Skiing in the Catalina Mountains
The dismal holiday snow storms did not leave much spring snow at Ski Valley. Check weather reports before heading up the mountain. Road conditions can change within minutes.
RSS News Feed of Road Conditions, Snow Reports and other Travel Information to Tucson and Ski Valley Weather
Mount Lemmon Ski Valley: The summit is 9,157 feet (2,791 m) above sea level, and receives approximately 180-200 inches (4,600 mm) of snow annually. For snowboarders, there is a terrain park and a half pipe. More from the Coronado National Forest.
Fees to Use the Catalina Mountains facilities
The U.S. Forest Service charges a fee for those who plan to travel up the mountain. Residents and employees on the mountain are exempt from the new fee. This fee is expected to help improve and preserve some of the area, according to U.S. Forest Service reports. At the present time, those who access fee areas by means other than vehicle do not need to purchase a pass. Parking along Sabino Canyon Road, at the entrance of the Coronado National Forest is prohibited. Violators may be subject to fines.
Fee areas are required for visitors 24 hours a day. After operations center closes, people continue using the roads, trails and restroom are required to pay the fees. A self-serve fee tube is provided in all fee areas for after hours pass purchases. Some free days include Thanksgiving, Christmas, New Years Day, a Free Fishing Day in June and other days that are at the discretion of Forest Service officials. Free days are scheduled and announced in advance.
The following fees apply to all Coronado National Forest fee areas:
A Catalina Mountain Pass is good at any fee area on the Coronado National Forest. Purchase a Day Pass at Sabino Canyon in the morning, and use it later that afternoon to visit Mt. Lemmon. An Annual Pass can be used at Sabino Canyon, Mt. Lemmon, Madera Canyon in the Santa Rita Mountains, or at South Fork in the Chiricahua Mountains. Conversely, passes purchased at Madera Canyon or South Fork can also be used at any other Coronado National Forest fee area. More information on the Passes and Fees or call 520-388-3800.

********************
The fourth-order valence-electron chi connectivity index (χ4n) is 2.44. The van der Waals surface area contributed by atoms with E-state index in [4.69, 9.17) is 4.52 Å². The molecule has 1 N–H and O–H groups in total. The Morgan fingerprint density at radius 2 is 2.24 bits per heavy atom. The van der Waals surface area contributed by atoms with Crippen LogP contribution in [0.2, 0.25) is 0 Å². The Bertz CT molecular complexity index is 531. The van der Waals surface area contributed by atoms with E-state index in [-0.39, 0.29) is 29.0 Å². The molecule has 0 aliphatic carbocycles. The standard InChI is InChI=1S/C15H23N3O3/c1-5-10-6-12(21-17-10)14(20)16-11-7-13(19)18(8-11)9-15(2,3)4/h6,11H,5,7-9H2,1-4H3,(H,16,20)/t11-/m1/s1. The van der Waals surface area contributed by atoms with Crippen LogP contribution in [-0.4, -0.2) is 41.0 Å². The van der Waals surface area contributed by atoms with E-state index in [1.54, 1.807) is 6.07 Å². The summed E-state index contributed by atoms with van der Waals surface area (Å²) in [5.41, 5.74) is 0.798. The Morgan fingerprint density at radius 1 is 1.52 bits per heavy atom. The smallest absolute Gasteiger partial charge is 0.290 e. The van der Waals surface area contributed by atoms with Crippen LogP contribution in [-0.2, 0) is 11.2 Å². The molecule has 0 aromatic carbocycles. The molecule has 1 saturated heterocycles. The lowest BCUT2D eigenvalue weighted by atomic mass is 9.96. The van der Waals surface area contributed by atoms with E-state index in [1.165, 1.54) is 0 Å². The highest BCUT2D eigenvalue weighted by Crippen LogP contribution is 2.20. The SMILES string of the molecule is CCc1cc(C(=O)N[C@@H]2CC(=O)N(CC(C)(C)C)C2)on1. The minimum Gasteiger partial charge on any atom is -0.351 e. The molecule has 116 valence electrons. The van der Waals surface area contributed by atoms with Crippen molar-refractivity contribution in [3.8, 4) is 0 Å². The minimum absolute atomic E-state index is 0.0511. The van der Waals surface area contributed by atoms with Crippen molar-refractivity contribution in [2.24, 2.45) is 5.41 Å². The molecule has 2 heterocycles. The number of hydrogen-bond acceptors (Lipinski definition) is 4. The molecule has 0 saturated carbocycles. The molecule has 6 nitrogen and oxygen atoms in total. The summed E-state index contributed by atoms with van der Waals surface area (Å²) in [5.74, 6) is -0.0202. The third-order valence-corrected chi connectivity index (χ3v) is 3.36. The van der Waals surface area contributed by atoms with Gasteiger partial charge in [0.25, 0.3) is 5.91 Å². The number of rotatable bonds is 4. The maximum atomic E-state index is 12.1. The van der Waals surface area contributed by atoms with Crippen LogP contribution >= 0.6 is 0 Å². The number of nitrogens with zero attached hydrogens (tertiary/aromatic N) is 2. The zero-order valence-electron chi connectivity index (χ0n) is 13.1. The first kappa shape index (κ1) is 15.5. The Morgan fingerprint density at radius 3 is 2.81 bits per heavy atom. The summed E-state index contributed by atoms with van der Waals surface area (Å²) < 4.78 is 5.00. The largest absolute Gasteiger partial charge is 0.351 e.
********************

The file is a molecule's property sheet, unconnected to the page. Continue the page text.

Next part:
Mt Lemmon Weather and Road Conditions
Hiking Mt. Lemmon and Catalina Mountains
Books about Mt. Lemmon and the Catalina Mountains
Legends of lost mines, lost cities and a lost mission have been passed down by word of mouth for generations. The most famous legend, the Iron Door Mine, helped launch the early American hunt for gold in the 1850s. Read more about the legends and history behind them in a new local book on the Treasures in the Santa Catalinas. Purchase copies of Treasures of the Santa Catalina Mountains: Unraveling the Legends and History of the Santa Catalina Mountains.
Squeezing the Lemmon II... More Juice Than Ever: A Rock Climber's Guide to the Mt. Lemmon Highway, Tucson, Arizona Climb Mt. Lemmon with one of the more popular hiking books about the Catalina Mountains. Includes maps, photos, route topos and descriptions, and general area information most climbers find handy. 324 pages. Eric Fazio-Richard, Author.